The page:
I’ve been making large and medium size urns this past week. Pictured is a tiny little finished keepsake urn being dwarfed next to the large and medium urns in process.
After making (throwing) the urns and lids at the potters wheel I cover them with light plastic so they dry evenly. The urns and lids go back on the wheel to trim (carve) a foot on the bottom of the urn, and to further give shape to the lid. At this point they are ready to carve each little leaf into the porcelain.
Each urn takes about 40 minutes to carve the leaves… the perfect time to listen to podcasts or to sit outside on a warm sunny porch. (The latter isn’t happening anytime soon.) Over the weekend I carved three urns while watching the opening ceremonies of the Olympics. A big smile came to my face when I saw the huge moon jar holding the Olympic flame! (I guess you can see where my influences are from for this line of urns that I make). The traditional Korean Moon Jar is from the Joseon Dynasty (1392-1910), it’s typically very large, made from porcelain with a milky white glaze to resemble the moon.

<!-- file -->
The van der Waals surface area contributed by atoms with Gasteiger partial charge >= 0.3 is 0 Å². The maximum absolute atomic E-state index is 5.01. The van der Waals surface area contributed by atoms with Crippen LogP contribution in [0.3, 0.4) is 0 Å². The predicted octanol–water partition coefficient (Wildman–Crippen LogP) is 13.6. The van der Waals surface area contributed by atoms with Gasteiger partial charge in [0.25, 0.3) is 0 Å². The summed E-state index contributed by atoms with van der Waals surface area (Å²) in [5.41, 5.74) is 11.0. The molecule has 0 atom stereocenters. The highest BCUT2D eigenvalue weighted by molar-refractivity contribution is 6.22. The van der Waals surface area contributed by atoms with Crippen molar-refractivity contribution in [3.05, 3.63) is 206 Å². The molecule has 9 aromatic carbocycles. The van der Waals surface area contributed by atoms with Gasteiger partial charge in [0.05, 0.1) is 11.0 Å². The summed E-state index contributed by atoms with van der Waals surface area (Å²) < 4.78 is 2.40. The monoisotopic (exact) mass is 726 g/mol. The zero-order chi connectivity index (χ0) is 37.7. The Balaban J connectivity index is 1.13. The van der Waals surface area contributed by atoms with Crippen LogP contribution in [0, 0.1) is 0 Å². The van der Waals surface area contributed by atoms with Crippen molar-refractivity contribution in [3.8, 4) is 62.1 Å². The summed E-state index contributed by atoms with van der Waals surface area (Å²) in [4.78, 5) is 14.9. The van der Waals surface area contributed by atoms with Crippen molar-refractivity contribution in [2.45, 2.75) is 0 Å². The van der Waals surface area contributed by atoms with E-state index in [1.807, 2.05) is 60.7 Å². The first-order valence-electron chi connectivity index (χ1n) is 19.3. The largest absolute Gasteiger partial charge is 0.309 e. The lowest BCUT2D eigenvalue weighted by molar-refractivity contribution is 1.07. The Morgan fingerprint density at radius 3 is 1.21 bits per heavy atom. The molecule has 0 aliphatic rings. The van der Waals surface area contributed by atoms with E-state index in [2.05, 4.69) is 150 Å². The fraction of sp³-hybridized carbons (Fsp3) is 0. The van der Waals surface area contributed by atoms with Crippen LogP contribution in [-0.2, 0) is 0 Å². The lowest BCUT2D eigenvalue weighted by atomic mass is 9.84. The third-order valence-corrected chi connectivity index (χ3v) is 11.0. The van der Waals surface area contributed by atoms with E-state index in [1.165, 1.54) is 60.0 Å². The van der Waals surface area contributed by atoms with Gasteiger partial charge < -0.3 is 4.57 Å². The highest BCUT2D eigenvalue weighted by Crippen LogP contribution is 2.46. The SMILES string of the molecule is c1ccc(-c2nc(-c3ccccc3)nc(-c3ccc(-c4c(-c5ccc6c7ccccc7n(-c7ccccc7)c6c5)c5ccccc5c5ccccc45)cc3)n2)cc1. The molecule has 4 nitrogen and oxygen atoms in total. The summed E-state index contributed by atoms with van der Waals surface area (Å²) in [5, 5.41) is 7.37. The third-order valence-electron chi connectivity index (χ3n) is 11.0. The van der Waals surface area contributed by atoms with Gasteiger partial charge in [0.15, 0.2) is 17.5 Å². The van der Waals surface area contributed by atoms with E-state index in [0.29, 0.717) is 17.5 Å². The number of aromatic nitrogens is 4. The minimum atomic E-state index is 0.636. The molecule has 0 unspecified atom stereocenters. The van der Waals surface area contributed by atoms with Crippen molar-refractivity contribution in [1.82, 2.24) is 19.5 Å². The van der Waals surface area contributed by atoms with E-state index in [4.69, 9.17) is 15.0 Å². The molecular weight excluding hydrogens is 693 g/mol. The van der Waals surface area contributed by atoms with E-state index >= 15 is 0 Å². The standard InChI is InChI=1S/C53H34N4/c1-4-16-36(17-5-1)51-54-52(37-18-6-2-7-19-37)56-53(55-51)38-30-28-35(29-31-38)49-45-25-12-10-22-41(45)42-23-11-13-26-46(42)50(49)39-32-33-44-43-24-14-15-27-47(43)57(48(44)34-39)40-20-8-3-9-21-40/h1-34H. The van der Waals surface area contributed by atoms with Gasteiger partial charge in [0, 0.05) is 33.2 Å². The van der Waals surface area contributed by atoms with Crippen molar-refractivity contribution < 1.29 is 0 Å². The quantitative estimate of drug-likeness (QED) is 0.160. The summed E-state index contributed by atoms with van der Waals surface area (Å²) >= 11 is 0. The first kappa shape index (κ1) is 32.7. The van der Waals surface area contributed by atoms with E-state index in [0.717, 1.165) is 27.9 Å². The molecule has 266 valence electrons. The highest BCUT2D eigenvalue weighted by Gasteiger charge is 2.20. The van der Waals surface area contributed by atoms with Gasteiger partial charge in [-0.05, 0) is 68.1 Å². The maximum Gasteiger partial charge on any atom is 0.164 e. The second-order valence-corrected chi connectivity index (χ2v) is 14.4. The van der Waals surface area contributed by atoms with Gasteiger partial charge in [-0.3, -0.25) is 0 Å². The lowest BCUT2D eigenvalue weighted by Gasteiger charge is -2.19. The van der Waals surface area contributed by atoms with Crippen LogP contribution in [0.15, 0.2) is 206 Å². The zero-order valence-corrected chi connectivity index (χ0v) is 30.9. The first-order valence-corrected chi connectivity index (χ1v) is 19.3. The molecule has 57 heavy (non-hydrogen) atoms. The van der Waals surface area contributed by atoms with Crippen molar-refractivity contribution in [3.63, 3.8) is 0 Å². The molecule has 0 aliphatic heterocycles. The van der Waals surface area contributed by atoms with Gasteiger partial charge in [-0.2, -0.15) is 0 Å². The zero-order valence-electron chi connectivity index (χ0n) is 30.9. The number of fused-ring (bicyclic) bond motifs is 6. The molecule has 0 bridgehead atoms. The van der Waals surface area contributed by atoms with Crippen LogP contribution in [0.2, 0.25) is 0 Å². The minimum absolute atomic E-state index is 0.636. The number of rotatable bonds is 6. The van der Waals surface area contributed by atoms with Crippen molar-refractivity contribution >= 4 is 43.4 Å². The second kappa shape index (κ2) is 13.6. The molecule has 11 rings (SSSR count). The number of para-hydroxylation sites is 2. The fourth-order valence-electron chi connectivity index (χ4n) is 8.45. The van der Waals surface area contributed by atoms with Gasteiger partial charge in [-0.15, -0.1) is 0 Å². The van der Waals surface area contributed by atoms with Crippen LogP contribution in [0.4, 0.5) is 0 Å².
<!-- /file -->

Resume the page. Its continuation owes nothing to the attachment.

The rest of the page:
So nice to see pottery being celebrated in the public arena!